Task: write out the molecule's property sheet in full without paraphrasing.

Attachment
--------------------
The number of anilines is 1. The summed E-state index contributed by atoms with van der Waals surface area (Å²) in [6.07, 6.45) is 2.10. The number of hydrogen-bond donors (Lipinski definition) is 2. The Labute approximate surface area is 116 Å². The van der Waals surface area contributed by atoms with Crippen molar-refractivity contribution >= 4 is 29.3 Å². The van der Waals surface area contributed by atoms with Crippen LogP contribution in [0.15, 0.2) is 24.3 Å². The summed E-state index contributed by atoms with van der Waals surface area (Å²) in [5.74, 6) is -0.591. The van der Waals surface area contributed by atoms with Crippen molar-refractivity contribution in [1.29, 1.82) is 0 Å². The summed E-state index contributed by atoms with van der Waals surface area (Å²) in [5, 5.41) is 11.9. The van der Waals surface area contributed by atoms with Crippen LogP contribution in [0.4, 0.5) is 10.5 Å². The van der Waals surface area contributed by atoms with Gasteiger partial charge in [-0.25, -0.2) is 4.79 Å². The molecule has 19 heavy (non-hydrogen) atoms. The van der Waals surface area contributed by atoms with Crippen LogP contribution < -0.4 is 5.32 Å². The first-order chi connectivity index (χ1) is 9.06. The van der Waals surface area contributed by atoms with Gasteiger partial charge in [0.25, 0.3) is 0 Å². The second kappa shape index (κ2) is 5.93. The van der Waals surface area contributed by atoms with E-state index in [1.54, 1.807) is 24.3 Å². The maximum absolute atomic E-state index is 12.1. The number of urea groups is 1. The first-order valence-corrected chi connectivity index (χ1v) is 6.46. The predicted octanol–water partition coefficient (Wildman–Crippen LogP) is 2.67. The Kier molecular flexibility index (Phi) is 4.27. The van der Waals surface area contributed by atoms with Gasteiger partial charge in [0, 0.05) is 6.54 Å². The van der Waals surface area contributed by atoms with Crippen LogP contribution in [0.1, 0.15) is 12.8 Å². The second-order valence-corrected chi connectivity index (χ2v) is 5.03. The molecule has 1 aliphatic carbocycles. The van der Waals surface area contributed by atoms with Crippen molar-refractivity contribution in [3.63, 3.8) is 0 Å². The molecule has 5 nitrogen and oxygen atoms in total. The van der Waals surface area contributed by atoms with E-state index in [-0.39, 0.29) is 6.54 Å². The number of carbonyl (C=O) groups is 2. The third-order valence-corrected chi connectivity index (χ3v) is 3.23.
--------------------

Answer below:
The number of anilines is 1. The summed E-state index contributed by atoms with van der Waals surface area (Å²) in [6.07, 6.45) is 2.10. The number of hydrogen-bond donors (Lipinski definition) is 2. The Labute approximate surface area is 116 Å². The van der Waals surface area contributed by atoms with Crippen molar-refractivity contribution >= 4 is 29.3 Å². The van der Waals surface area contributed by atoms with Crippen LogP contribution in [0.15, 0.2) is 24.3 Å². The summed E-state index contributed by atoms with van der Waals surface area (Å²) in [5.74, 6) is -0.591. The van der Waals surface area contributed by atoms with Crippen molar-refractivity contribution in [1.29, 1.82) is 0 Å². The summed E-state index contributed by atoms with van der Waals surface area (Å²) in [5, 5.41) is 11.9. The van der Waals surface area contributed by atoms with Crippen LogP contribution in [0.4, 0.5) is 10.5 Å². The van der Waals surface area contributed by atoms with Gasteiger partial charge in [-0.25, -0.2) is 4.79 Å². The molecule has 19 heavy (non-hydrogen) atoms. The van der Waals surface area contributed by atoms with Crippen LogP contribution < -0.4 is 5.32 Å². The first-order chi connectivity index (χ1) is 9.06. The van der Waals surface area contributed by atoms with Gasteiger partial charge in [0.25, 0.3) is 0 Å². The second kappa shape index (κ2) is 5.93. The van der Waals surface area contributed by atoms with E-state index in [1.54, 1.807) is 24.3 Å². The maximum absolute atomic E-state index is 12.1. The number of urea groups is 1. The first-order valence-corrected chi connectivity index (χ1v) is 6.46. The predicted octanol–water partition coefficient (Wildman–Crippen LogP) is 2.67. The Kier molecular flexibility index (Phi) is 4.27. The van der Waals surface area contributed by atoms with Gasteiger partial charge in [0, 0.05) is 6.54 Å². The van der Waals surface area contributed by atoms with Crippen LogP contribution in [0.1, 0.15) is 12.8 Å². The second-order valence-corrected chi connectivity index (χ2v) is 5.03. The molecule has 1 aliphatic carbocycles. The van der Waals surface area contributed by atoms with Crippen molar-refractivity contribution in [3.63, 3.8) is 0 Å². The molecule has 5 nitrogen and oxygen atoms in total. The van der Waals surface area contributed by atoms with E-state index in [-0.39, 0.29) is 6.54 Å². The number of carbonyl (C=O) groups is 2. The third-order valence-corrected chi connectivity index (χ3v) is 3.23.